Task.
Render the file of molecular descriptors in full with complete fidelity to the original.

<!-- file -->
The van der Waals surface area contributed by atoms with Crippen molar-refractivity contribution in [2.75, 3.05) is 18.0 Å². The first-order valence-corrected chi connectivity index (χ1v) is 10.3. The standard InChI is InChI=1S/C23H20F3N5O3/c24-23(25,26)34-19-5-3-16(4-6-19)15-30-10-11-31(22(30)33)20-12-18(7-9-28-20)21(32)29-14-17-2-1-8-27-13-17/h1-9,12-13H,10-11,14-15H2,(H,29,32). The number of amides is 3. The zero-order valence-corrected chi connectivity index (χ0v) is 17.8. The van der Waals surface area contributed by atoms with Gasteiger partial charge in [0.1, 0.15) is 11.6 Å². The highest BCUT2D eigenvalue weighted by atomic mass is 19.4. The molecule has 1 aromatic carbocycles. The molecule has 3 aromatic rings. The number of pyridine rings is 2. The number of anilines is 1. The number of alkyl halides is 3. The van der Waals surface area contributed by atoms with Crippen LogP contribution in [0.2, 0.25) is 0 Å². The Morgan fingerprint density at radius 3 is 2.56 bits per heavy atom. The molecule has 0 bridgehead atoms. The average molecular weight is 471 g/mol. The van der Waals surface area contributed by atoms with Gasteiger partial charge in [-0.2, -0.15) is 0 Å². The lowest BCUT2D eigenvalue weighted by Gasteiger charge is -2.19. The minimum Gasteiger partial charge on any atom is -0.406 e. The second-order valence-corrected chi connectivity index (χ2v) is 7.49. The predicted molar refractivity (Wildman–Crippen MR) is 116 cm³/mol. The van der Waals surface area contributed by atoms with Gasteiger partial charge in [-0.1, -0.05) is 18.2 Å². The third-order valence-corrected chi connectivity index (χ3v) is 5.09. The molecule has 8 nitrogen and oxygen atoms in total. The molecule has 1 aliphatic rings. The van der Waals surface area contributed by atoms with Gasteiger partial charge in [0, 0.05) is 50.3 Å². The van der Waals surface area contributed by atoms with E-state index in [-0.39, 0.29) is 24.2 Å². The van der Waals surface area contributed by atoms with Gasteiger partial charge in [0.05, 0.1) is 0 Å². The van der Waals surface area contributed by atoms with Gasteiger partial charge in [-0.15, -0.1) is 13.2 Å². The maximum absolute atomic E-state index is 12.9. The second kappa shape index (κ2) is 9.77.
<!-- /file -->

The van der Waals surface area contributed by atoms with Crippen molar-refractivity contribution in [2.75, 3.05) is 18.0 Å². The first-order valence-corrected chi connectivity index (χ1v) is 10.3. The standard InChI is InChI=1S/C23H20F3N5O3/c24-23(25,26)34-19-5-3-16(4-6-19)15-30-10-11-31(22(30)33)20-12-18(7-9-28-20)21(32)29-14-17-2-1-8-27-13-17/h1-9,12-13H,10-11,14-15H2,(H,29,32). The number of amides is 3. The zero-order valence-corrected chi connectivity index (χ0v) is 17.8. The van der Waals surface area contributed by atoms with Gasteiger partial charge in [0.1, 0.15) is 11.6 Å². The highest BCUT2D eigenvalue weighted by atomic mass is 19.4. The molecule has 1 aromatic carbocycles. The molecule has 3 aromatic rings. The number of pyridine rings is 2. The number of anilines is 1. The number of alkyl halides is 3. The van der Waals surface area contributed by atoms with Crippen LogP contribution in [0.2, 0.25) is 0 Å². The Morgan fingerprint density at radius 3 is 2.56 bits per heavy atom. The molecule has 0 bridgehead atoms. The average molecular weight is 471 g/mol. The van der Waals surface area contributed by atoms with Gasteiger partial charge in [-0.2, -0.15) is 0 Å². The lowest BCUT2D eigenvalue weighted by Gasteiger charge is -2.19. The minimum Gasteiger partial charge on any atom is -0.406 e. The second-order valence-corrected chi connectivity index (χ2v) is 7.49. The predicted molar refractivity (Wildman–Crippen MR) is 116 cm³/mol. The van der Waals surface area contributed by atoms with Gasteiger partial charge in [-0.1, -0.05) is 18.2 Å². The third-order valence-corrected chi connectivity index (χ3v) is 5.09. The molecule has 8 nitrogen and oxygen atoms in total. The molecule has 1 aliphatic rings. The van der Waals surface area contributed by atoms with Gasteiger partial charge in [0, 0.05) is 50.3 Å². The van der Waals surface area contributed by atoms with E-state index in [-0.39, 0.29) is 24.2 Å². The van der Waals surface area contributed by atoms with Gasteiger partial charge in [0.05, 0.1) is 0 Å². The van der Waals surface area contributed by atoms with Gasteiger partial charge in [-0.15, -0.1) is 13.2 Å². The maximum absolute atomic E-state index is 12.9. The second kappa shape index (κ2) is 9.77.